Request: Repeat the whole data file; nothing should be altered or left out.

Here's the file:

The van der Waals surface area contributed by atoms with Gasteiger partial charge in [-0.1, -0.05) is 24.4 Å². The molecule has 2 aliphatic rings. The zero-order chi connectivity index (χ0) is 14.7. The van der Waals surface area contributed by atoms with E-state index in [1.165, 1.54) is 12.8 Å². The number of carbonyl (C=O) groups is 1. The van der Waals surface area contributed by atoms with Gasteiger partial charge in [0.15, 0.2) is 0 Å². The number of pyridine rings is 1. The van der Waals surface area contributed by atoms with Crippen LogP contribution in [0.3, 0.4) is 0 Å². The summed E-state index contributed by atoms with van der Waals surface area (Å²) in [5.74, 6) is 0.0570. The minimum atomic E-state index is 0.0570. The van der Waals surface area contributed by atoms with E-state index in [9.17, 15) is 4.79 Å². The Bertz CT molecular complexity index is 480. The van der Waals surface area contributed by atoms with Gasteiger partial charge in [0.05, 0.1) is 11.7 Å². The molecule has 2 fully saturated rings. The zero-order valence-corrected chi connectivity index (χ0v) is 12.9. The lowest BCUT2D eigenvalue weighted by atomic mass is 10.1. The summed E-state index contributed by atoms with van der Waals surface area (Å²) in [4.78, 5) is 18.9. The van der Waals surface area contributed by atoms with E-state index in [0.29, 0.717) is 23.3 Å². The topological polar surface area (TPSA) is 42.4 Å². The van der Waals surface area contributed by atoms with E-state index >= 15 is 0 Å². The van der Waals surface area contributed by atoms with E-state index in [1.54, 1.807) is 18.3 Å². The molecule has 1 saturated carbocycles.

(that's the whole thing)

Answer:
The van der Waals surface area contributed by atoms with Gasteiger partial charge in [-0.1, -0.05) is 24.4 Å². The molecule has 2 aliphatic rings. The zero-order chi connectivity index (χ0) is 14.7. The van der Waals surface area contributed by atoms with E-state index in [1.165, 1.54) is 12.8 Å². The number of carbonyl (C=O) groups is 1. The van der Waals surface area contributed by atoms with Gasteiger partial charge in [0.15, 0.2) is 0 Å². The number of pyridine rings is 1. The van der Waals surface area contributed by atoms with Crippen LogP contribution in [0.3, 0.4) is 0 Å². The summed E-state index contributed by atoms with van der Waals surface area (Å²) in [5.74, 6) is 0.0570. The minimum atomic E-state index is 0.0570. The van der Waals surface area contributed by atoms with E-state index in [9.17, 15) is 4.79 Å². The Bertz CT molecular complexity index is 480. The van der Waals surface area contributed by atoms with Gasteiger partial charge in [0.05, 0.1) is 11.7 Å². The molecule has 2 fully saturated rings. The zero-order valence-corrected chi connectivity index (χ0v) is 12.9. The lowest BCUT2D eigenvalue weighted by atomic mass is 10.1. The summed E-state index contributed by atoms with van der Waals surface area (Å²) in [4.78, 5) is 18.9. The van der Waals surface area contributed by atoms with E-state index in [0.29, 0.717) is 23.3 Å². The topological polar surface area (TPSA) is 42.4 Å². The van der Waals surface area contributed by atoms with E-state index >= 15 is 0 Å². The van der Waals surface area contributed by atoms with E-state index in [1.54, 1.807) is 18.3 Å². The molecule has 1 saturated carbocycles.